[rfc-i] References

Martin J. Dürst duerst at it.aoyama.ac.jp
Mon Mar 7 02:27:53 PST 2016

Trying to tie some loose ends; if they are already tied up, please ignore.

On 2016/02/24 09:16, Paul Hoffman wrote:
> On 23 Feb 2016, at 16:00, Heather Flanagan (RFC Series Editor) wrote:
>> For your example, it would be pretty simple:
>> P. Hoffman
>> Éxämple Corp.
>> See draft-iab-rfc-nonascii-00.txt, Section 3.2.
>> "  Person names may appear in several places within an RFC.  In all
>>  cases, valid Unicode is required.  For names that include characters
>>  outside of the Unicode Latin and Latin Extended script,

There's no such thing as "Latin Extended script". This should change to
e.g. "outside of the Unicode Latin script" or "outside of the Unicode 
Latin blocks".

>>  an author-
>>  provided, ASCII-only identifier is required to assist in search and
>>  indexing of the document."
> Good catch, but I gave a bad example. How would you propose that the
> display of organization names be for:
> <author initials="P." surname="Hoffman" fullname="Paul Hoffman">
> <organization ascii="Example Corp.">している Corp.</organization>
> </author>
> Your text above says the ASCII-only identifier "is required", but Joe's
> top-level question is "how are these things rendered in the output
> formats?".

My understanding (from an usability/desirability point of view) would be 
as follows:

If the 'original' is in all-ASCII or all-Latin, then render just that.
If the 'original' contains non-Latin, then render that, followed by an 
ASCII/Latin fallback in parentheses.

In the 'author's address' section, potentially not only list the Latin 
fallback, but also the ASCII-only fallback.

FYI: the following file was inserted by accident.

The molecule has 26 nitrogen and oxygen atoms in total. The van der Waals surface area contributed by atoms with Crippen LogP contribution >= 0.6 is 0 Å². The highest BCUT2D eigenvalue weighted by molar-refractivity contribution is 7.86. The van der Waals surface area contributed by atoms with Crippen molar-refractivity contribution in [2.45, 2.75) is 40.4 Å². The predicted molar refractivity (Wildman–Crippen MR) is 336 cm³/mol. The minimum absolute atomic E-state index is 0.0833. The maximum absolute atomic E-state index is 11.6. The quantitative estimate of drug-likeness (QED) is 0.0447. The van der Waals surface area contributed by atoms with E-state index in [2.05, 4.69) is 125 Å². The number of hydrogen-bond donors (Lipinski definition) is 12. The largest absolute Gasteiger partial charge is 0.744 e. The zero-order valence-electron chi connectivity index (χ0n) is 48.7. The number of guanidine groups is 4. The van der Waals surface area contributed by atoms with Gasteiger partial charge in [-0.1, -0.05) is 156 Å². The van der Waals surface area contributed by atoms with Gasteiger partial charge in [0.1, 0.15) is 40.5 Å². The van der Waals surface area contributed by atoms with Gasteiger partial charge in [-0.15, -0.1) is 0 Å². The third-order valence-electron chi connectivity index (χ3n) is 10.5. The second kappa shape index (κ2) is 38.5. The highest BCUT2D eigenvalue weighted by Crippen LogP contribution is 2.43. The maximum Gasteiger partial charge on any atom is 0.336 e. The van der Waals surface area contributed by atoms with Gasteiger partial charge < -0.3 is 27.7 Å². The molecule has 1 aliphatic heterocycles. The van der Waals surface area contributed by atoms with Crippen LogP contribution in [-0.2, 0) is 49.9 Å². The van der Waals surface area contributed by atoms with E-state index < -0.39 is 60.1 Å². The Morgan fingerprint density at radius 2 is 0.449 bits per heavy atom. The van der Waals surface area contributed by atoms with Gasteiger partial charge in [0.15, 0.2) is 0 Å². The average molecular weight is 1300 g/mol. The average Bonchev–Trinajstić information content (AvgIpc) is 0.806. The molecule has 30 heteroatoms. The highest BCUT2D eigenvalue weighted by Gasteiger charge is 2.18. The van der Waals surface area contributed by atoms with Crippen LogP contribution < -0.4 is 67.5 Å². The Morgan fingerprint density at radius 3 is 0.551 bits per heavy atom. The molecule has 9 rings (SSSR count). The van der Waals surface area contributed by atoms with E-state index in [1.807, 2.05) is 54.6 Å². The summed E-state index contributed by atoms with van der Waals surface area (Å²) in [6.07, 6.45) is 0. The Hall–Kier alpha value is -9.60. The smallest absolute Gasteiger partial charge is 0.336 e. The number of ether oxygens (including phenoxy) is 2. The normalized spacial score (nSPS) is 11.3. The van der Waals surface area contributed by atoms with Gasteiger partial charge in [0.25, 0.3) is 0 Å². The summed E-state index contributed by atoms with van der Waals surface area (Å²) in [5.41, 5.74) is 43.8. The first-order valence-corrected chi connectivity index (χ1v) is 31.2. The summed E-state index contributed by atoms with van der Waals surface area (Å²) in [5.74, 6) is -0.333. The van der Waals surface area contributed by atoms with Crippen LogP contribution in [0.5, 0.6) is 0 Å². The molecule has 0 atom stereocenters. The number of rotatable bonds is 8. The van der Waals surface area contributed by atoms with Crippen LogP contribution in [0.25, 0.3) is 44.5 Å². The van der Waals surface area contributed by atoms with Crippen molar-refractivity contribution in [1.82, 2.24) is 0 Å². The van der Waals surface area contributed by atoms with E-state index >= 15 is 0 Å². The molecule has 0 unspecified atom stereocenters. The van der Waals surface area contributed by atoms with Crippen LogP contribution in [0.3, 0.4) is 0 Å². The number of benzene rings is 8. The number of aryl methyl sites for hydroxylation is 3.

If all/many items in a single location are in non-Latin/non-ASCII, then 
group them. If it's only individual items, don't repeat unnecessarily.

So for your example above, it should be something like (suitably 
P. Hoffman
している Corp. (Example Corp.)

Or if the actual Romanized name is indeed "Éxämple Corp.", then it 
should be:
P. Hoffman
している Corp. (Éxämple Corp.)

For a case such as:
<author fullname="王伟" asciiFullname="English Name" asciiInitials="E." 

it should be:
王伟 (E. Name)

and for this one:
<author initials="Ñ." asciiInitials="N." surname="One" fullname="Ño One" 
asciiFullname="No One"/>
it should be:
Ñ. One
(and the ASCII should only appear internally in XML, or in the 
ASCII-only version (if that's still part of the plan)).

It gets more complicated if we have somebody who's name is let's say
王伟, but who writes their name as Ño Öne in Latin (and No One in ASCII).

Such a situation may be rare, because people usually go all the way to 
ASCII when they Romanize their name. Situations where I can imagine the 
earliest needs are e.g. pinyin (the 'standard' way to write Chinese in 
Latin script these days), which uses some diacritics, or somebody from 
North Africa using Arabic script primarily and French accents on their 
Romanized name.

It may be that we don't have the necessary attributes to handle such a 
situation. It may also be that we need some logic to check whether a 
given string is Latin or not (NOT ASCII or not, which is trivial). But 
probably not; we may be able to use the presence/absence of some type of 

Regards,   Martin.

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